Australia coach Eddie Jones has supported former captain John Eales' accusation of illegal tactics by England's forwards.
Neil Back believes the criticism of England is "borne out of fear"
Eales believes the England pack are guilty of illegal shepherding in their rolling mauls and has called on referees to take action.
"From what I've seen, there is validity in what Eales is saying," said Jones.
"If you've got a situation where there's no contention for possession, we need to look at it very carefully."
Eales, who won the World Cup with Australia in 1991 and then led the triumphant campaign in 1999, said the England forwards sometimes shielded flanker Neil Back while he was directing rolling mauls from the rear without being attached.
"Effectively what he is doing is being shepherded," said Eales.
"It's certainly the equivalent of obstruction and it's the equivalent of a decoy play (in the
backline). It's exactly the same except that it's in close.
"There certainly have been times when Back is neither bound to anyone nor is anyone bound to him.
"If he is floating around at the back of a maul, the referee should be saying 'ball's out' and (defenders) should be able to come at him from any angle.
"Or more specifically, the referee should give a penalty because it is clearly obstruction."
Eales' comments came after England coach Clive Woodward accused Australia's Matt Burke of obstruction in the build-up to a Joe Roff try against Argentina.
England face South Africa in their second group game on Saturday, and Springboks coach Rudi Straeuli was also keen to bring up the rolling maul issue ahead of the much-anticipated encounter.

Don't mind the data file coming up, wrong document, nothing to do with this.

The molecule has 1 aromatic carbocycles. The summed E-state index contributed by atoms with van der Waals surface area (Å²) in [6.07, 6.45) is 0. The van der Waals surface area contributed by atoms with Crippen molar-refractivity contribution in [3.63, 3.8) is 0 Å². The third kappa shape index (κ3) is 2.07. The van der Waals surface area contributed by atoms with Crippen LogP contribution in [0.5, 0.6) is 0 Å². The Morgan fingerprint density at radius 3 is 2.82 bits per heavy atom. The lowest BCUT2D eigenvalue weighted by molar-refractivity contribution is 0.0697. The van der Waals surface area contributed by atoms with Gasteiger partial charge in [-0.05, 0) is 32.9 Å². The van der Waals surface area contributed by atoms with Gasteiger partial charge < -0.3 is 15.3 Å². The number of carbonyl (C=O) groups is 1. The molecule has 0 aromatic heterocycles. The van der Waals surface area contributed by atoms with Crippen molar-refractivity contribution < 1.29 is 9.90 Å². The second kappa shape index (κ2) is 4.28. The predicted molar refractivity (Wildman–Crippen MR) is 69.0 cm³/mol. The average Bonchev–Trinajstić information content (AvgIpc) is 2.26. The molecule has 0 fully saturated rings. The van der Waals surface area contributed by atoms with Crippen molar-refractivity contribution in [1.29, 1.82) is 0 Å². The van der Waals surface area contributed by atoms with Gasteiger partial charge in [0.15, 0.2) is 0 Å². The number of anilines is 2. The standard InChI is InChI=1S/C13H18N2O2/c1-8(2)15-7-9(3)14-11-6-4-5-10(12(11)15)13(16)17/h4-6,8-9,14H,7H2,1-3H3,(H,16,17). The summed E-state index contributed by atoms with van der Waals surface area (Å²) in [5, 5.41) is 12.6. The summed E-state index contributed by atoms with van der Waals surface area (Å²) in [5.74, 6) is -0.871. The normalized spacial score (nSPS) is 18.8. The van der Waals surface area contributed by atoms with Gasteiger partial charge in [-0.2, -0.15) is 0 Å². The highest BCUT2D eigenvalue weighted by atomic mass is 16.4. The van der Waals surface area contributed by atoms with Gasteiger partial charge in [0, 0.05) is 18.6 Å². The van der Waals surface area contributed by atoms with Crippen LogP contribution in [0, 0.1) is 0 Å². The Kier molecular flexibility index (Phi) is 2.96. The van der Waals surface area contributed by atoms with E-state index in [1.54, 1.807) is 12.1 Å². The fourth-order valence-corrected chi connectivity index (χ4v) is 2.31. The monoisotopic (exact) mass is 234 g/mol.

"I read what John Eales said. He's astute, he knows his rugby and at times it is obstruction," said Straeuli.
"I will be clearing a lot of issues with the referee on Friday.
"It is quite a strong weapon England use. I think Neil Back has been scoring a lot of tries not only for England but for Leicester with that, so it is one of their weapons."
Meanwhile, France assistant coach Jacques Brunel has taken exception to England's tactics at the line-out.
"They only pretend to contest the ball, they put their arms around the opponent's jumper while he is coming down to stop him from releasing the ball," said Brunel.
"At the same time another of their players goes through and round the line-out with his arms in the air to say 'sorry ref, mistake' but he is actually slowing down their opponents'
"They often manage to spoil line-out possession with these tactics."
But Back said the criticism of England was "borne out of fear" while England forwards coach Andy Robinson insisted that his pack was "very legal".